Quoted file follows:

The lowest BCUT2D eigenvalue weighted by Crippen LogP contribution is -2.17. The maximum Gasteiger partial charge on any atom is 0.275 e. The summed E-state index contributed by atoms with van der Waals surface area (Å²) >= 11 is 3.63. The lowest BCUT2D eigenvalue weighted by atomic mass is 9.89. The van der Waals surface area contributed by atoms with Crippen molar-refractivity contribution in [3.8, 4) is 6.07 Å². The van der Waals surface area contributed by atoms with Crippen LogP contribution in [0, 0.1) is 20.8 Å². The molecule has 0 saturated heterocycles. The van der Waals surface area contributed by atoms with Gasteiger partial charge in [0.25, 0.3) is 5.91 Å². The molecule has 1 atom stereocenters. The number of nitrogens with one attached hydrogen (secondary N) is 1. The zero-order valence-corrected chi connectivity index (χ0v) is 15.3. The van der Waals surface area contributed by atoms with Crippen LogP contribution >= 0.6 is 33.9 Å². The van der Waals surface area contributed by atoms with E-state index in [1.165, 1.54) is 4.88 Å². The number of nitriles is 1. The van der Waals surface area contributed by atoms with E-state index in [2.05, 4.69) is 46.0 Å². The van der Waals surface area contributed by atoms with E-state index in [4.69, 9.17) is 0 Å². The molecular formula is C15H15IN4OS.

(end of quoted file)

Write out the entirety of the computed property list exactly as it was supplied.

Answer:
The lowest BCUT2D eigenvalue weighted by Crippen LogP contribution is -2.17. The maximum Gasteiger partial charge on any atom is 0.275 e. The summed E-state index contributed by atoms with van der Waals surface area (Å²) >= 11 is 3.63. The lowest BCUT2D eigenvalue weighted by atomic mass is 9.89. The van der Waals surface area contributed by atoms with Crippen molar-refractivity contribution in [3.8, 4) is 6.07 Å². The van der Waals surface area contributed by atoms with Crippen LogP contribution in [0, 0.1) is 20.8 Å². The molecule has 0 saturated heterocycles. The van der Waals surface area contributed by atoms with Gasteiger partial charge in [0.25, 0.3) is 5.91 Å². The molecule has 1 atom stereocenters. The number of nitrogens with one attached hydrogen (secondary N) is 1. The zero-order valence-corrected chi connectivity index (χ0v) is 15.3. The van der Waals surface area contributed by atoms with Crippen LogP contribution >= 0.6 is 33.9 Å². The van der Waals surface area contributed by atoms with E-state index in [1.165, 1.54) is 4.88 Å². The number of nitriles is 1. The van der Waals surface area contributed by atoms with E-state index in [2.05, 4.69) is 46.0 Å². The van der Waals surface area contributed by atoms with E-state index in [4.69, 9.17) is 0 Å². The molecular formula is C15H15IN4OS.